Sign up ×
WordPress Development Stack Exchange is a question and answer site for WordPress developers and administrators. It's 100% free, no registration required.

When looking through WordPress snippets/tutorials/plugins I often see add_action() and add_filter() being placed before the function is declared:

add_action( 'publish_post', 'email_friends' );

function email_friends( $post_ID ) {
   $friends = ',';
   mail( $friends, "sally's blog updated" , 'I just put something on my blog:' );
   return $post_ID;

From a logic standpoint this just doesn't make sense to me. Why would you place the function after it is called in your code? This is usually how I would handle the same situation:

function email_friends( $post_ID )  {
   $friends = ',';
   mail( $friends, "sally's blog updated" , 'I just put something on my blog:' );
   return $post_ID;

add_action( 'publish_post', 'email_friends' );

I know both scenarios work, but is there a specific advantage to one or the other? About 90% of the time I see the first scenario being used, so that leads me to believe there is a benefit to this in some way.

share|improve this question

2 Answers 2

up vote 6 down vote accepted

It is easier to read: When is what called? If you are debugging a hook you can immediately see if you have to read the function or not: If it is not your hook, you can skip the code.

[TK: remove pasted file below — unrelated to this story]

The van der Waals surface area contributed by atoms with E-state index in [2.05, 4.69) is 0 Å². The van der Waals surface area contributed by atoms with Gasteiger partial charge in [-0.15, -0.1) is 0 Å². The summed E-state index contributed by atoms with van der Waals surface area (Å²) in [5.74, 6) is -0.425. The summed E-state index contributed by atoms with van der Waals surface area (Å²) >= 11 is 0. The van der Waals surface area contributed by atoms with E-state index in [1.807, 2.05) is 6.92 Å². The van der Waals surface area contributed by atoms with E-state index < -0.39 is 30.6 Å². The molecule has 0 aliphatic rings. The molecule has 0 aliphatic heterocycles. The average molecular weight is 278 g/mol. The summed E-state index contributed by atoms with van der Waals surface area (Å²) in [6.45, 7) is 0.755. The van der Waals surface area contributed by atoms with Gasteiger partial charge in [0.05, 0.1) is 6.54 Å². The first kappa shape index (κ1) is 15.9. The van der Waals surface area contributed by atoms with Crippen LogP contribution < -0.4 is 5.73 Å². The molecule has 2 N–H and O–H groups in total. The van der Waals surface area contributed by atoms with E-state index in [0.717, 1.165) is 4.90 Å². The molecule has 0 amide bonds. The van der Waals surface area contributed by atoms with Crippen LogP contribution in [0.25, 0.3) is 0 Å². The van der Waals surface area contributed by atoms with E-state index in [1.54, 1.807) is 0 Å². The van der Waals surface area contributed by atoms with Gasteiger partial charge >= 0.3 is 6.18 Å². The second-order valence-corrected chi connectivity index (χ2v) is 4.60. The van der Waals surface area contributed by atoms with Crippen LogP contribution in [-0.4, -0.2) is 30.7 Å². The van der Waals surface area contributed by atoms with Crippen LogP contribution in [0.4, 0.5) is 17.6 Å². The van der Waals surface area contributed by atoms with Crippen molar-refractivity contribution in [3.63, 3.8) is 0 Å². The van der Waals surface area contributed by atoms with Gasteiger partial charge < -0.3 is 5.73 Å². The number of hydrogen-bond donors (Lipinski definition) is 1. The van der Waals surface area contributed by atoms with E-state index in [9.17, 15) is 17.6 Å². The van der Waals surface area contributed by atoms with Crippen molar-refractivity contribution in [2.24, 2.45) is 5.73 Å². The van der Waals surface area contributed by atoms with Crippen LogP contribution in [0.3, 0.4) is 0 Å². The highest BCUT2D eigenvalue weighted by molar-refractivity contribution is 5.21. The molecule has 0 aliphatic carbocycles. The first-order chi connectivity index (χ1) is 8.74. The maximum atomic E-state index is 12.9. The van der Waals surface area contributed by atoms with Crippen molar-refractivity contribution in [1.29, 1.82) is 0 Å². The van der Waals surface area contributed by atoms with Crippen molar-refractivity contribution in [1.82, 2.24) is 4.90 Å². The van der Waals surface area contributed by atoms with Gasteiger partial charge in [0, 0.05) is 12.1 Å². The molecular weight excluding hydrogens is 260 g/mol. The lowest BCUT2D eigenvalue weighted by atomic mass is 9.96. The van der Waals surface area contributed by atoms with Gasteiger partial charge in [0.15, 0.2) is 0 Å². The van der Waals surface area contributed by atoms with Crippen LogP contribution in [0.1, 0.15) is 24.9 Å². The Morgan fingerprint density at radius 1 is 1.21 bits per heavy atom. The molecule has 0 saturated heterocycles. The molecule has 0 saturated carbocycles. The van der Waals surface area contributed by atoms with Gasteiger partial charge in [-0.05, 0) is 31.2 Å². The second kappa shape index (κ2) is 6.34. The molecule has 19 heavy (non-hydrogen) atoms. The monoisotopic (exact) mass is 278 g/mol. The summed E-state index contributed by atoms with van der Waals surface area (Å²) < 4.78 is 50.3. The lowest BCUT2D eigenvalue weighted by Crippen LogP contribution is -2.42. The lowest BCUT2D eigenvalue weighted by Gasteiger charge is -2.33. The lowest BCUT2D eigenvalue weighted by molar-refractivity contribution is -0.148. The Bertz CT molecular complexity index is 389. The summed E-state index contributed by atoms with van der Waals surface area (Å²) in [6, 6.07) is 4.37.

In my themes and plugins I combine all registrations for actions, filters and shortcodes at the top and I add the hook to the PHPDoc block:

add_action( 'wp_head',  'foo' );
add_action( 'shutdown', 'bar' );

 * Foo you!
 * @wp-hook wp_head
 * @return  void
function foo()
    print '<!-- foo -->';
share|improve this answer
Although I don't agree (Just because of my personal preference and past coding practices) that its easier to read this does make sense as to why it's done in this manner. Thank you for the answer Toscho! – voodooGQ Sep 26 '12 at 18:19

There is no real difference actually, I for example prefer to follow first scenario, because it's neater to place calls in one place, and define functions below that. PHP parses the whole document prior to running anything, and if functions are properly defined, everything will work normally, no advantage in either scenario.

I believe the right saying here is: Whatever floats your boat :)

share|improve this answer
It works not because PHP parses the whole document, but because call_user_func_array() is (most likely) called after your function definition when running do_action. So you can define the hooked function anywhere up to that point. – kovshenin May 4 at 10:39

Your Answer


By posting your answer, you agree to the privacy policy and terms of service.

Not the answer you're looking for? Browse other questions tagged or ask your own question.